This post describes the five most useless experts in the business world. Chances are that one (or more) of them is busily ruining your company, your career, or your economy, so best you be able to spot them as quickly as you can!
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- The 10 Worst Business Books of All Time
These are the vampires of the corporate world. They latch onto a corporate artery (usually a C-level exec) and then use the management fad du jour to set up dozens of meetings where they provide mountains of unwanted and unneeded advice. At the same time, they neatly remove themselves from any responsibility for results. If something bad happens, it's because you didn't follow their advice carefully enough. If something good happens, well, you know...
I personally watched McKinsey suck $2 million in blood money out of an engineering budget inside a company on the verge of major layoffs. And that was just the direct cost of the consulting. The lost opportunity cost was probably in the order of $10 million more. The result of this vast effort? A 60 page collection of irrelevant piffle, which ended up sitting, unread, on the CEO's desk, while he prepared his golden parachute.
Yes, Virginia, there are actually companies who hire psychics to help them come up with a workable business strategy. It's not a surprising concept, when you realize that a third of the population of the United States believes in astrology, while another fifth is "unsure" whether it's real. That lines up with other frightening statistics, such as the fact that half the population believes in ghosts.
Under the circumstance, if anything is surprising, it's that there aren't more companies who have psychics on staff, using their mystical powers to predict the future of the stock market, the location of likely sales leads, the probable success of various products, and so forth. And, apparently, they're really good a sussing out hidden agendas even in impossible circumstances. In one company, a psychic was actually rumored to have gotten sales and marketing to work more closely together (!!!)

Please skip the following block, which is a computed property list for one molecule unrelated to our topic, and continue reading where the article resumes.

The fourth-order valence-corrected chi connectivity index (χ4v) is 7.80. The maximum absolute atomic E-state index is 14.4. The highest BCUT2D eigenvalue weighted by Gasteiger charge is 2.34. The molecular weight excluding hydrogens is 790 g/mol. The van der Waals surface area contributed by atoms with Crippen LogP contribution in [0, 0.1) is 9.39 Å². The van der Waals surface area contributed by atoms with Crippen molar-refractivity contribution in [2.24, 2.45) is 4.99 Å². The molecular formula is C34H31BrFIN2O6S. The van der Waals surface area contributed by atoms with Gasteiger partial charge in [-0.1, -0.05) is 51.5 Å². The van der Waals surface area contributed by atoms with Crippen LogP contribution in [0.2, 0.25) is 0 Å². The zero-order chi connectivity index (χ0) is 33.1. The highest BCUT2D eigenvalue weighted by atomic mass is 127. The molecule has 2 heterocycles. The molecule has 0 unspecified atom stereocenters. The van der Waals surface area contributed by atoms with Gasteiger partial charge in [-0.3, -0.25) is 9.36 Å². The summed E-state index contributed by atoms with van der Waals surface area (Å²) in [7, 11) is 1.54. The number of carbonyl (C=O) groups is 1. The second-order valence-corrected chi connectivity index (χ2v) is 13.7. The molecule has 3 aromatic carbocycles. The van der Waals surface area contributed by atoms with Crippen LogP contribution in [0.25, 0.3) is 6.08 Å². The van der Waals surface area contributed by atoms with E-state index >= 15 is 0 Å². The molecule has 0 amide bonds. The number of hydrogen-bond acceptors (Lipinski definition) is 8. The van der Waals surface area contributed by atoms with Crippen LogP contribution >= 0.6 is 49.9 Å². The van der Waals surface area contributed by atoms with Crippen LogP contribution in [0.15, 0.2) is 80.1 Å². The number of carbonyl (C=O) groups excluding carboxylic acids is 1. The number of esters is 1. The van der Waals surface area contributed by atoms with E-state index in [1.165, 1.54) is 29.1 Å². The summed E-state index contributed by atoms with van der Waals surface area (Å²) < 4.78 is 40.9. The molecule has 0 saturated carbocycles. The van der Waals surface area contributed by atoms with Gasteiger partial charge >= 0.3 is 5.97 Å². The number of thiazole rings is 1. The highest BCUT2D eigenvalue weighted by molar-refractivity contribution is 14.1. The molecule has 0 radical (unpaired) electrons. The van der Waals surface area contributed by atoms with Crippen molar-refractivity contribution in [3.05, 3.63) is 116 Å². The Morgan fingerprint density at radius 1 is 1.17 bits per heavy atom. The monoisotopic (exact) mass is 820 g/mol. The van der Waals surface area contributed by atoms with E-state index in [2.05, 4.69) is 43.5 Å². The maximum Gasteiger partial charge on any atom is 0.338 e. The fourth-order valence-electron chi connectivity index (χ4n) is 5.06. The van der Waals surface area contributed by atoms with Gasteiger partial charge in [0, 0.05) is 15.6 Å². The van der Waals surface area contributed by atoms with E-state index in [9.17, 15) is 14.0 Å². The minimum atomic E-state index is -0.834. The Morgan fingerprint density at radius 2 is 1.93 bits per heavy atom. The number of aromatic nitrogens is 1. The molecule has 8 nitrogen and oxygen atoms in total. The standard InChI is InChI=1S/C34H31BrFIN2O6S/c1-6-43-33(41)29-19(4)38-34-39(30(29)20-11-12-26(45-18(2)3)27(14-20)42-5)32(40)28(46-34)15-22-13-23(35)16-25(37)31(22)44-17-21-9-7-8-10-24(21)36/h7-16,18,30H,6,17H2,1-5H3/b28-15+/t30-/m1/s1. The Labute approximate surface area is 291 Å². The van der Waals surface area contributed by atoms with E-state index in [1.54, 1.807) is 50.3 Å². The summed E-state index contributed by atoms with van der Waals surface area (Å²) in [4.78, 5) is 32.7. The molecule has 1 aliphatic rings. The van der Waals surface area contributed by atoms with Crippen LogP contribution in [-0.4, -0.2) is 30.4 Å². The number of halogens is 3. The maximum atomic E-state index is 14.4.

But perhaps I'm being unfair. Given the record of some of the other experts in this post, I'll bet that the psychics are probably as accurate as the rest of the crowd.
Back in the day, I used to hire industry analysts to do market research for a Fortune 50 company. Then, for ten years, I did freelance work for three major industry analyst firms. I can tell you with the authority of an insider, that most industry analysts (in the computer business at least) don't know their corporate assets from a hole in the ground.
While some of these experts are intelligent, their business model is based upon telling you exactly what you want to hear. Providing you pay them. And I'm not kidding.
The only way to make sure that industry analysts don't print bad things about you is to buy their subscription service and then treat them to paid vacations (ooops! I mean "briefings") and plenty of free gifts (ooops! I mean "evaluation copies").
My wife is still using a Toshiba laptop I got for free in 1999, at a luxury hotel, in February, in warm and sunny Southern California. Note: I tried to send it back, but there was nobody willing to take it.
In fact, the lack of ethics in that field is the primary reason I got out of the industry analyst biz. By contrast, as a journalist and blogger for CBS, I'm contractually forbidden from accepting anything free. Which is, of course, exactly as it should be.
Last week, S&P downgraded the U.S. credit rating from AAA, causing vast turmoil in the worldwide economy. What's hilarious about this is that S&P should have absolutely no credibility whatsoever with anybody. Like their credit rating counterparts elsewhere, these guys are usually so completely wrong about risk that it's amazing anybody still takes them seriously.
As economist Paul Krugman points out in today's New York Times, S&P "played a major role in causing [the 2008] crisis, by giving AAA ratings to mortgage-backed assets that have since turned into toxic waste." S&P also "gave Lehman Brothers, whose collapse triggered a global panic, an A rating right up to the month of its demise." Heck, even the report that downgraded the U.S. debt from AAA had a $2 trillion error.
Note: Did you catch the hideous mustache on the S&P exec who announced the downgrade? Hard to believe that anyone would take seriously the opinions of a guy who would go out in public looking like a two-bit actor playing Hitler in a B-movie:
It's not as if the workplace isn't confusing already. Why not add a patina of religiousity just to round things out?
According to the Corporate Chaplains of America, a corporate pastor provides many of the functions of a corporate psychologist. However, whatever training these individuals get will naturally be heavy on the theology and light on practical business knowledge. As such, while a corporate pastor may come up with some practical advice, it's going to be leavened with the same kind of supernaturalism that's espoused by corporate psychics.
There is however, one sense in which a corporate pastor may be useful. It's definitely in the interests of management to keep employees focused on the afterlife rather than on pesky real-life issues like unionizing and working conditions.